SDCC: Failure is the Best Teacher in the World of Comic Book Crowdfunding

Crowdfunding is based on trust, and most of the time it works. The “Publishers Weekly: Crowdfunding Ethics and Evolution” panel at Comic-Con International in San Diego, moderated by Publishers Weekly editor Calvin Reid, was on hand to talk about what happens when it doesn’t work.

“Failure is a good teacher,” said attorney Jeff Trexler. According to Trexler, when a Kickstarter fails, it’s often due to inexperience: “A lot of times, people’s grasp exceeds their reach,” he said. “Another problem is they can’t take something to scale. They can create a project or get a service somewhere along the line, but they can’t meet the demand for it and it becomes unprofitable or even impossible for them to fulfill.”

Trexler cited Universal FanCon, a convention funded on Kickstarter, as an example of what can go wrong. “It ended up falling apart over the hotel payment,” he said. “You have to pay for a certain number of rooms. Another rule: Read the contracts.”

Not to mention the platform’s fine print. “If you are going to do this, read the Kickstarter terms and conditions, particularly numbers 3 and 4 -- what not to do,” Trexler said. “They are a model of the form. They’re not written in legalese, they are written in plain language.”

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Keeping accurate books is important especially when money is going to development: “If that money is accounted for, it doesn’t have to be refunded,” Trexler said. “The terms and conditions say to keep accounts, but they are not holding creators accountable for saving all the money and refunding all of it” if a project fails. On the other hand, creators should be careful about marketing claims -- that’s what can trigger state consumer protection laws.

Kel McDonald, who has run 14 Kickstarters, all of them successful, had more advice: Budget for emergencies. She typically sets aside $2,000 of her goal for contingencies, which came in handy at least once, when copies of a book got lost in the mail and had to be replaced.

When a project runs into problems, she said, the best thing is to let people know as soon as possible. In one instance, she hurt her hand and could not complete a comic by the promised date. “Because I told them, I only had one of my backers complain,” she said.

Shipping out physical rewards is the hardest part of running a Kickstarter, McDonald said, so she experimented recently with a campaign that had all digital rewards. “The trade-off was fulfillment was easier, but promotion was harder,” she said. “People want a physical object.” While an all-digital Kickstarter is doable, she said, the goal should be smaller than one with physical rewards.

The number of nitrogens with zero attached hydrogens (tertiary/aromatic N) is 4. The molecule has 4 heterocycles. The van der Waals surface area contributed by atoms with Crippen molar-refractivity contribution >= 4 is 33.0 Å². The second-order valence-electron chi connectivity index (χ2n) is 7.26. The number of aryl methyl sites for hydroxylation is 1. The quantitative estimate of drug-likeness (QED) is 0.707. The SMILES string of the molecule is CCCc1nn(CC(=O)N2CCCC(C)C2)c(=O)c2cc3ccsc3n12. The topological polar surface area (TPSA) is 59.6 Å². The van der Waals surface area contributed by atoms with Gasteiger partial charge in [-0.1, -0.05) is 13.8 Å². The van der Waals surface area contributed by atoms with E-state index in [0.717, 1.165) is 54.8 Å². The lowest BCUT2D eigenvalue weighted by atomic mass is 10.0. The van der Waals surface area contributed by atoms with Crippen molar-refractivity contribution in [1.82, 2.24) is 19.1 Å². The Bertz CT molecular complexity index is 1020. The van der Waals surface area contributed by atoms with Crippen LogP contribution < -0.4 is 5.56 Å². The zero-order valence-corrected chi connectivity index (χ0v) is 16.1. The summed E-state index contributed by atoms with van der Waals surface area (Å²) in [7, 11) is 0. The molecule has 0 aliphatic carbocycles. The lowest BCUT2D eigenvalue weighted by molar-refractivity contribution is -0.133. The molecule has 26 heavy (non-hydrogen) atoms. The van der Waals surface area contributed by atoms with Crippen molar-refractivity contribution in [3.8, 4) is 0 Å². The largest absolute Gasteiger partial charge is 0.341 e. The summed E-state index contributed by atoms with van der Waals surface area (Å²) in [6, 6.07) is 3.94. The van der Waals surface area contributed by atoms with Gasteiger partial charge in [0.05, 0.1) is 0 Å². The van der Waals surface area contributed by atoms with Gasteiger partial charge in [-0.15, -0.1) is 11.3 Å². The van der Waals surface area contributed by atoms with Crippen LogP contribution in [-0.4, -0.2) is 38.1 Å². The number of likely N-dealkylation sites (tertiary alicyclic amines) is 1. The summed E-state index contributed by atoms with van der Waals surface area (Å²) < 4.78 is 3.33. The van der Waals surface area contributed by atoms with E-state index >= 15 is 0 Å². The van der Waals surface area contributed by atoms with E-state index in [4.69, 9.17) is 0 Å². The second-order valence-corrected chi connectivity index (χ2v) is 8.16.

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There was some talk of successes, too. Josh O’Neil of Beehive Press (and previously, Locust Moon Press), referred to his work as “quixotic publishing”: “Strange formats, oversize books, newspapers, but also artists with really fascinating, unique, visionary approaches, marginalized voices -- things that traditional publishing says don’t work are often the things that work best with crowdfunding,” he said. “You see these projects explode because there is a pre-existing audience that was not being served.”

“Comics is a really robust category on Kickstarter,” said Camilla Zhang, who recently joined the company as their comics outreach lead. “It’s a community that is really engaged with the creators that they support, so we have a lot of repeat backers.” Comics creators have raised $75 million since Kickstarter launched in 2009, she said, and she sees the category growing even more.

Part of her job is to help creators make that happen, whether their projects are large or small. “There are zine makers who say ‘I can’t,’” she said, “but set a low goal of $500 and you can get your zines published, you can bring them to shows, you are connecting with your audience online and in-person, so you are supporting your own craft that way.”

McDonald was the third comics creator to use Kickstarter, and she did it to take the risk out of her business. “I knew I had an audience for my webcomic, but I didn’t know if they were interested in buying the book or just wanted the option to be available,” she said. “In the past, people would say ‘Cool T-shirt!’ and then people wouldn’t buy it. So Kickstarter was a way to say “You want to buy a book? Here’s a way to make that happen.’ Nine years later, I’ve done 14 Kickstarters.”

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